Gov. Brad Little bans TikTok on state-owned devices

Elise Ledesma | The Arbiter

On Dec. 7, 2022, Gov. Brad Little handed down the executive order banning TikTok on state-issued devices, and campus wifi, leaving many wondering why this ban is necessary.

What’s the key difference between TikTok and other social media apps? TikTok is a platform where users post videos ranging from 15 seconds to 10 minutes. The app sports various styles of  content from dancing videos, dinner recipes, comedy, animals and more. 

However, TikTok has been a controversial platform since its release. According to the governor’s personal website, it’s a necessary step in the “fight against communism.”  

The ban orders school institutions to forgo their TikTok accounts. This is the case for the Boise State Bronco Shop.

Sonnay Alvarez, the marketing and promotions coordinator for the Bronco Shop, used TikTok for marketing and promotional campaigns in the past. 

“Bronco Shop had a lot of success recruiting students to the point where we were fully staffed because of TikTok,” Alvarez said. “We had numerous students tell us during interviews that they applied because the Bronco Shop seemed like a fun place to work based on our hiring content on TikTok.”

[A student uses the TikTok app on their phone.]
Elise Ledesma | The Arbiter

The shop used TikTok for recruiting, launching and promoting products along with sharing information. Alvarez and her student assistant ran the account, which had several videos that reached upwards of 40,000 views. And despite having four times the number of followers on Instagram, their Instagram reel videos only reached upwards of 10,000 views.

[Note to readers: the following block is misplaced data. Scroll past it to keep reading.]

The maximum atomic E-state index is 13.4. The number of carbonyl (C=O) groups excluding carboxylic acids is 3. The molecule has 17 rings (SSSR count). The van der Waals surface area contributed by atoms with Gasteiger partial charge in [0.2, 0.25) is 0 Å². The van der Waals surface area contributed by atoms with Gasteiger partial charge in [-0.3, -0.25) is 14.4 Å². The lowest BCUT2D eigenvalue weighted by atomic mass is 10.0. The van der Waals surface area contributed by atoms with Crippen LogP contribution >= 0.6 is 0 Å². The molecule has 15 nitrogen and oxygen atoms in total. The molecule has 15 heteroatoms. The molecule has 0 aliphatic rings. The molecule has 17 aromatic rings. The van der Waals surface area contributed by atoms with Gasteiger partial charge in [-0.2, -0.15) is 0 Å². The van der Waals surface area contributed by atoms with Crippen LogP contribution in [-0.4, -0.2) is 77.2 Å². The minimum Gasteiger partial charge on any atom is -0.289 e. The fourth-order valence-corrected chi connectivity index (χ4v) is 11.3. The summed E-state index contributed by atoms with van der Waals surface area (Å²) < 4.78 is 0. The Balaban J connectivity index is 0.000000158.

The shop still uses other forms of social media for marketing, such as Instagram, Facebook and Twitter, but Alvarez said their viewer growth will be at a slower rate. 

“One of the top rules in marketing is ’be where your audience is,’’ Alvarez said. “A majority of our audience is on TikTok, so it is unfortunate that we can no longer use that platform.”

TikTok, like all social media, can pose risks to consumers on an individual level. Human traffickers and others seeking to cause harm can sometimes extrapolate the location of the user based on the backgrounds of their posts. TikTok also datamines extensively, and poses a few unique risks in comparison to other social media platforms.

One of these risks is due to the extent of the data mining. According to Edward Vasko, director of cyber security operations at Boise State University, past versions of TikTok’s mining policies were much more invasive than other social media platforms and tracked information from sites you visit immediately after leaving the app.

“If data mining is a scale, Google, Meta, Apple, all these other companies, they mine about 75-80% of data. TikTok mines about 90%,” Vasko said.

According to Vasko, the risk level for the individual is relatively low. The risk is more concentrated on an aggregate level. Facebook has had issues with foreign intervention, where countries like Russia purposefully create accounts and content to cause unrest in America.

TikTok has the same potential for social manipulation. The key difference is that unlike with American companies, the government cannot ask TikTok to flag false or misleading content. 

“I think that you have to look at TikTok through the lens of national security in order to view it as a cybersecurity threat,” Vasko said.

TikTok moving away from an app for dancing and toward more political and social activism related content creates an opportunity for intervention from China in American politics and social issues.

While students use TikTok for academic and social reasons, social media can also shape our reality according to Therese Woolzey, a Boise State lecturer on digital literacy. “The ban itself only bans TikTok on state-owned devices and on campus WiFi, so aside from increased cellular data rates, students are unlikely to be severely affected,” Woolzey said.

Leave a Reply